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Posted Wednesday, June 4, 2014 8:16 AM
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Grant Fritchey (6/4/2014)
Since this is SQL Server 2014, you can query the system_health extended events session that's running on your machine. It writes out to a file that you can query to look for the ring buffers events. In there, you can look to see if there are low memory or out of memory events. If you have those, you're looking at memory pressure. Chances are extremely high however that you don't have those and that what everyone else has already told you is true, SQL Server manages it's own memory and it's using every single bit of memory allocated to it and everything is fine with your system.


I'm afraid its actually 2008R2 Grant!


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Post #1577354
Posted Wednesday, June 4, 2014 8:24 AM


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george sibbald (6/4/2014)
Grant Fritchey (6/4/2014)
Since this is SQL Server 2014, you can query the system_health extended events session that's running on your machine. It writes out to a file that you can query to look for the ring buffers events. In there, you can look to see if there are low memory or out of memory events. If you have those, you're looking at memory pressure. Chances are extremely high however that you don't have those and that what everyone else has already told you is true, SQL Server manages it's own memory and it's using every single bit of memory allocated to it and everything is fine with your system.


I'm afraid its actually 2008R2 Grant!


Ah, foolish and stupid me assuming we're looking at 2014 because it's in a 2014 forum................


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Post #1577363
Posted Wednesday, June 4, 2014 11:16 AM
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HI It is Sql server 2008R2 enterprise edition only. I found the database which is consuming high CPU and memory.
I executed update statistics to improve the performance & to reduce the cpu, memory utilization, But no use. So please guide me what indepth I need to check in the found database, any benchmark values for comparision...
Post #1577439
Posted Wednesday, June 4, 2014 11:47 AM


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For tuning:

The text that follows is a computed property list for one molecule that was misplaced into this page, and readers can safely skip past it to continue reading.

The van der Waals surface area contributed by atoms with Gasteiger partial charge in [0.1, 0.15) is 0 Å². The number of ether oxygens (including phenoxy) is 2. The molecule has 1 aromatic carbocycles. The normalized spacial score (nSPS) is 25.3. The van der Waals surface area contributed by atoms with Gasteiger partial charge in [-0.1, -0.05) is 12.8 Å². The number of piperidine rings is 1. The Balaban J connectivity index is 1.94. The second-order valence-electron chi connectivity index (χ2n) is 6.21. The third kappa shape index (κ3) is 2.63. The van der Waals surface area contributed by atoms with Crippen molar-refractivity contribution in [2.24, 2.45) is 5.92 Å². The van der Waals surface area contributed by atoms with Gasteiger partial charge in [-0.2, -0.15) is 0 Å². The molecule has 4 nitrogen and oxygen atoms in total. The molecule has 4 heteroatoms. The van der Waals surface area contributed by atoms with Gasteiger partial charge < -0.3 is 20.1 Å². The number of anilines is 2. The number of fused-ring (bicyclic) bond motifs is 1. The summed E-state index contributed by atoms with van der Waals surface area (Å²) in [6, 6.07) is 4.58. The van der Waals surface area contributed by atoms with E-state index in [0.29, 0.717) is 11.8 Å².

https://www.simple-talk.com/sql/performance/finding-the-causes-of-poor-performance-in-sql-server,-part-1/
https://www.simple-talk.com/sql/performance/finding-the-causes-of-poor-performance-in-sql-server,-part-2/

And for memory, there's still no indication there's a problem there.



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Post #1577454
Posted Wednesday, June 4, 2014 12:04 PM


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Updating the statistics is only going to help if your statistics are out of date and this is causing poor performance because of bad plans generated by those out of date statistics. I wouldn't recommend just willy-nilly running random things to "fix" the problem, especially when it's still not clear that you actually have one. You need to know that you're actually experiencing low memory issues and not just seeing normal behavior. I show how to check this in 2012 in this article. There are some differences in the XML in 2008R2 outlined in this article. If you adjust my query with those differences it should work same as checking the extended events.

Then, if you know that you have memory issues, you can begin to address them. The main thing I'd suggest is monitoring your system to understand which queries are using memory. To get a quick understanding you can query sys.dm_exec_query_stats to see which queries currently in cache are using the most resources. But to really understand it you'll need to set up query monitoring using extended events for trace events.


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"The credit belongs to the man who is actually in the arena, whose face is marred by dust and sweat and blood..." Theodore Roosevelt
The Scary DBA
Author of: SQL Server 2012 Query Performance Tuning
SQL Server 2008 Query Performance Tuning Distilled
and
SQL Server Execution Plans

Product Evangelist for Red Gate Software
Post #1577469
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